The United States Cybersecurity and Infrastructure Security Agency (CISA) is warning of the active exploitation of a recent Atlassian Bitbucket vulnerability and two Microsoft Exchange zero-days.
Atlassian Bitbucket is a Git-based repository management solution that provides source code hosting and sharing capabilities.
Tracked as CVE-2022-36804 (CVSS score of 9.9), the now-exploited vulnerability is described as a command injection bug that impacts multiple API endpoints of Bitbucket Server and Data Center.
“An attacker with access to a public Bitbucket repository or with read permissions to a private one can execute arbitrary code by sending a malicious HTTP request,” Atlassian explains.
The issue impacts all Bitbucket versions released after 6.10.17, meaning that “any versions between 7.0.0 and 8.3.0 inclusive can be exploited by this vulnerability,” the company notes in its advisory.
Atlassian released a patch for this security flaw in August 2022, but it appears that not all Bitbucket users updated their deployments, and exploitation of this security bug started at least two weeks ago.
“We at have been observing active scanning and exploitation of the just announced CVE-2022-36804 – this CVE affects Atlassian Bitbucket,” tweeted on September 23 Tiago Henriques, founder of Coalition-owned BinaryEdge.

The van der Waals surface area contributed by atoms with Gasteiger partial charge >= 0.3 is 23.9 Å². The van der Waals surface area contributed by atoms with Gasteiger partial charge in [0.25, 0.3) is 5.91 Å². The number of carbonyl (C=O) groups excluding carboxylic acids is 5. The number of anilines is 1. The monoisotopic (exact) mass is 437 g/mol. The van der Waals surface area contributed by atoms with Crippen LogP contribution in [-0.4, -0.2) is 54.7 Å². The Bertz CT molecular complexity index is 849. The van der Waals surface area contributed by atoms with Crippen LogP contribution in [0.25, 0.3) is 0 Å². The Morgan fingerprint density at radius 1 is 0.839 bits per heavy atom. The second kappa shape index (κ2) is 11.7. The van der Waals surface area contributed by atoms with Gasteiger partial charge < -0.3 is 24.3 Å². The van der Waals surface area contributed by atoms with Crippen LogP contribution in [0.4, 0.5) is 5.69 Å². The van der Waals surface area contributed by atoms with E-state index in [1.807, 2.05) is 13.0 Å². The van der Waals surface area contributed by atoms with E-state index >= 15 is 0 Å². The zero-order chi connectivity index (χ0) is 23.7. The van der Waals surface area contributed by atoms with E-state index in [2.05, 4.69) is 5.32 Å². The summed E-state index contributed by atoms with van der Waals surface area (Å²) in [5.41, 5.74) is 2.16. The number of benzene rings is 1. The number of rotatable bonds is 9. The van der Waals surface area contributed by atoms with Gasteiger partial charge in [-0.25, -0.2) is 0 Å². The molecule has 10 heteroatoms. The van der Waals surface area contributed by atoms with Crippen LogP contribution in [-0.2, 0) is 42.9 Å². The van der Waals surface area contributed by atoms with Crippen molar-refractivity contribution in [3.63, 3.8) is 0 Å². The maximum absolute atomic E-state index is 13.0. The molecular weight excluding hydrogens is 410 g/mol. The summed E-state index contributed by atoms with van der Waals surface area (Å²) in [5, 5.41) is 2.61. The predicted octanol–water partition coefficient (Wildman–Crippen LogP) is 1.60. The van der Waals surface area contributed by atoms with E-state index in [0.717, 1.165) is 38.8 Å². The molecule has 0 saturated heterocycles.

Data from threat intelligence firm GreyNoise also shows malicious exploitation attempts in late September.
CISA on Friday announced that it has added CVE-2022-36804 to its Known Exploited Vulnerabilities (KEV) catalog, based on evidence of active exploitation.
Also on Friday, CISA added to the KEV list two Microsoft Exchange zero-days that were made public last week, and which are tracked as CVE-2022-41040 (server-side request forgery – SSRF) and CVE-2022-41082 (remote code execution).
Successful exploitation of the two flaws – which are named ProxyNotShell, due to similarities with the Exchange Server flaw called ProxyShell – requires authenticated access to a vulnerable server.
Per Binding Operational Directive (BOD) 22-01, federal agencies have until October 21 to address these three vulnerabilities within their networks.
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